Wednesday, April 30, 2014

5 Easy Ways to Start Prepping for Emergencies - Guest Post by Lee Flynn

5 Easy Ways to Start Prepping for Emergencies

It seems like you can’t go two days in a row without hearing about some terrifying natural disaster or emergency occurring somewhere in the world. From ice storms to wildfires; from hurricanes and tornados to earthquakes, pandemics, tidal waves, and blackouts—the truth is that there’s a lot that can go wrong for us on our deceptively peaceful blue marble. But with responsibilities associated with work and family, it can be difficult to scrounge up enough time and money to adequately prepare for all of the dangers this planet has to offer. Well, don’t fret; here are five simple and inexpensive ways you can get yourself and your loved ones ready to face down any disaster.

1. Start Storing Water

In an emergency, water is often both the most important and most difficult to acquire of all of the basic human needs. We tend to forget just how much we rely on our city’s water purification systems, right up until the moment we find ourselves having to drain drinking water from the back of the toilet. The truth is that clean, fresh water can be very difficult to come by. Thus, one of the most important things you can do is to start including as much water as you can in your emergency food storage. An easy way to do this is to purchase a gallon of water for your emergency supply every time you go shopping. This will only end up costing you an extra dollar or so every trip, and your water storage will build up very quickly. Also, it would be a good idea to invest in some non-electric water purifiers (such as the kind that operate with a pump), or to get some purifying drops/tablets as a back up (but remember: stored clean water is always a safer way to go).

2. Make a Grab-And-Go Box For All Your Important Documents

If you find that you have to evacuate your home, you’re not going to want to waste precious minutes running around the house gathering important documents. Instead, store all of the paperwork that you absolutely can’t do without in a small, portable, fire-proof box. Things such as birth certificates, social security cards, financial documents, insurance info, etc., should all be able to fit inside. Keep the box in an easy-to-remember spot. Make copies of these documents and keep them in a safe location away from your home, such as with a relative or in a safe-deposit box.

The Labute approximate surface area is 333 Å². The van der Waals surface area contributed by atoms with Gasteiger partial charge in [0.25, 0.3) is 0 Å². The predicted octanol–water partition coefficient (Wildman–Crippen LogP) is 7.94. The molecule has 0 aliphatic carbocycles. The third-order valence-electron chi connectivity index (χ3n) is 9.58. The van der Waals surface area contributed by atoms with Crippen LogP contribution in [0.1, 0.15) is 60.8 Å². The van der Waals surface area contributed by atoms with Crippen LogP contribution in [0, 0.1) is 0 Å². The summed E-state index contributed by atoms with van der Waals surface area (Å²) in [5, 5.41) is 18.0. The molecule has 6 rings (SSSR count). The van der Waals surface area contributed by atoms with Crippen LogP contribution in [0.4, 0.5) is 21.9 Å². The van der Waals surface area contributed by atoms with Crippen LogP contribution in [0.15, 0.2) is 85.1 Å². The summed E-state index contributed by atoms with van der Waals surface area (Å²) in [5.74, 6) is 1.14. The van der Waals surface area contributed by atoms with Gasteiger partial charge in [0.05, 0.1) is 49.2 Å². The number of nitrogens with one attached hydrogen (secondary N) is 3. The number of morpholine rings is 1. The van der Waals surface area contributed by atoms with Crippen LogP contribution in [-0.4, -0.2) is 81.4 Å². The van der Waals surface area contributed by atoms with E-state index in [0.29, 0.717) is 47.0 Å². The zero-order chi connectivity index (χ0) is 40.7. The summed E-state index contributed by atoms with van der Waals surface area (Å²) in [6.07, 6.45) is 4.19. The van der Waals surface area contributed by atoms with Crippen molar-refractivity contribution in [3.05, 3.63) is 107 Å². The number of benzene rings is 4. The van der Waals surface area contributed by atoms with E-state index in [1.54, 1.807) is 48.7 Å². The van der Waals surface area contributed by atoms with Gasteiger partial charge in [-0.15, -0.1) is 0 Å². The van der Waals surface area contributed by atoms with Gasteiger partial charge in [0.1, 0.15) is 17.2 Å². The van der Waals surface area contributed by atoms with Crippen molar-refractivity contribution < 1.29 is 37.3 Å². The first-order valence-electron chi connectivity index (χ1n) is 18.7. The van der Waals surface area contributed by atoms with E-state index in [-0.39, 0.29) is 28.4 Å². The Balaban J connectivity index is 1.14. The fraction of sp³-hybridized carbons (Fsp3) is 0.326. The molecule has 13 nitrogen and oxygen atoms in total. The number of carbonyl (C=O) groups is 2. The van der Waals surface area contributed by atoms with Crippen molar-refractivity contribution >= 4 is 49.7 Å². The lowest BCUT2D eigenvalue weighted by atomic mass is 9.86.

3. Consider The Poop Issue

It is entirely possible during an emergency that your toilet may become unusable. If this were to happen to your family, what would you do? If you have a big enough yard and don’t mind a little digging, you could always go that route, but you might end up regretting it once the emergency has passed and you’re left with a bunch of feces-filled sinkholes hiding under your lawn. The better alternative is to create (or purchase, if you prefer) a human-waste disposal kit. These usually consist of a 5 gallon metal bucket, a snap-on toilet seat, some heavy-duty trash bags, powdered chlorinated lime, borax, a spoon or ladle, and toilet paper.

4. Have a Way to Prepare Your Stored Food

Once you have a large enough food storage to get you and your family safely through the disaster, you’ll need a way to prepare it. Sure, you could live off of dried nuts and cold canned goods, but morale is bound to suffer if you can’t provide everyone with a nice warm meal. Camping stoves are relatively inexpensive, and can be used to whip up some steaming-hot whatever quickly. Alternatively, if you have enough wood and a fireplace/fire pit, you can make like the pioneers and use the flames for all of your cooking needs. In either case, just make sure that you’re careful when dealing with fire/fuel; it wouldn’t do to add to the emergency by burning your house down. You could also purchase or build your own solar oven and let the sun do all of the hard work for you.

5. Stock Up On First Aid Supplies

Many people forget about the first aid side of emergency preparedness. However, when it comes to disaster related situations, simple things like gauze, painkillers, and antiseptics can be literal life-savers in dire circumstances. Again, if you’d like you can purchase well-stocked emergency first aid kits, or you can assemble one more tailored to your family’s needs. Be sure to include any necessary medications that you might require if you’re unable to make it to the doctor/pharmacy during the crisis. This can be somewhat tricky, as expired medication may lose its effectiveness or even become dangerous, and emergency storage is generally supposed to be able to be kept for a long time without needing to be replaced. Speak with your doctor about the possibility of getting a larger prescription when you go in for a refill so that you can keep extra, non-expired medication in with your food storage. It may be a hassle, but at least you won’t have to worry about not having your medicine when you need it.

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